'The Rise of Fiscal Capacity'
Colloquium Methods for Legal History
- Date: Nov 3, 2020
- Time: 14:15 - 16:00
- Speaker: David Cantoni, Ludwig-Maximilians-Universität Munich
- Location: video conference
- Room: For further information please contact firstname.lastname@example.org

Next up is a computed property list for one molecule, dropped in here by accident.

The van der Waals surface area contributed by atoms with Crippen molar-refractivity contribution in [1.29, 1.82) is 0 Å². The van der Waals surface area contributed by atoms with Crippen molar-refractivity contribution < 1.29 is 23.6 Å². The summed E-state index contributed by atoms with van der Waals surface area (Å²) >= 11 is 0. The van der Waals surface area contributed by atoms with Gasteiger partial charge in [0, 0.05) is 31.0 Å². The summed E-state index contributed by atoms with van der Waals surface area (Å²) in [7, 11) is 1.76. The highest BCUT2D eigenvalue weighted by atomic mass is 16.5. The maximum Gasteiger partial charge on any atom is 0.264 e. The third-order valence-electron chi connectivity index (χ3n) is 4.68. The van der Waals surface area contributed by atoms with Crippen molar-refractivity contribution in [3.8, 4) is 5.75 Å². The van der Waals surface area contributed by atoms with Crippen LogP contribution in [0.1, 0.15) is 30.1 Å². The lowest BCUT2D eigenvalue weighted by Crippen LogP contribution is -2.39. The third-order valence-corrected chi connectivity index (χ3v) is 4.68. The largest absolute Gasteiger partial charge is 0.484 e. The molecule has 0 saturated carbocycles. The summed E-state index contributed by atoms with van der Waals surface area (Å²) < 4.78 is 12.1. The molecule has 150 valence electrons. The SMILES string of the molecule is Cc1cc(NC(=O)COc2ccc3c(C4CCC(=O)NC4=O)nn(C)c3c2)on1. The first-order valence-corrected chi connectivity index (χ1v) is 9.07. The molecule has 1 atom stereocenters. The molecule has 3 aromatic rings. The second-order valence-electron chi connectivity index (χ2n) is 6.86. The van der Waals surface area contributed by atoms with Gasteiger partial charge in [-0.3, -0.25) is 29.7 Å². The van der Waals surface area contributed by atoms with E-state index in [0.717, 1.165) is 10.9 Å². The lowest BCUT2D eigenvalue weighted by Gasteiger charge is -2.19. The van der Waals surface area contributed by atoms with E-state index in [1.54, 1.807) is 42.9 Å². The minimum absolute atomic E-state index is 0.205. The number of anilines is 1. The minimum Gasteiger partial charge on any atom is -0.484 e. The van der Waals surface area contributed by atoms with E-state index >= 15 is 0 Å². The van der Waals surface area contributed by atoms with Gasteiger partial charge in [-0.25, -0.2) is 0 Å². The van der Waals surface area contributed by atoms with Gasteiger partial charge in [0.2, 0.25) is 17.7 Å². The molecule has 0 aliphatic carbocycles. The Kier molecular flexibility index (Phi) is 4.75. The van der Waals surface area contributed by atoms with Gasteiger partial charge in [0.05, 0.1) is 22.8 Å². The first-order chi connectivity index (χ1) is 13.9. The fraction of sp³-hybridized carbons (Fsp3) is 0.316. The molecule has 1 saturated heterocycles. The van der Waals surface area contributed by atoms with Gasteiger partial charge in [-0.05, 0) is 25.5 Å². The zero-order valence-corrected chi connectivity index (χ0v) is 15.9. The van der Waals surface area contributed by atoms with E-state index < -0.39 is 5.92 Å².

We study the role of a crucial institutional innovation — the development of modern, permanent fiscal administrations (“fiscal centralization”)—in fostering state consolidation and shaping the European states system in the Early Modern era. Using an extensive, novel dataset we examine the introduction of fiscal centralization at the territory level in the Holy Roman Empire from 1400 to 1789. We find that territories that introduced fiscal centralization were more likely to survive, increased in size, and were able to achieve a higher degree of territorial contiguity. We show that increased investments in military infrastructure, and thus better defensive success in military conflicts, were the key mechanism through which territorial rulers were able to consolidate and strengthen their territories following the establishment of fiscal institutions. We argue that a major external threat, the Ottoman siege of Vienna, was a key driver of this development, fostering the adoption of fiscal centralization by territorial rulers and bypassing the rising power of representative assemblies of the Estates.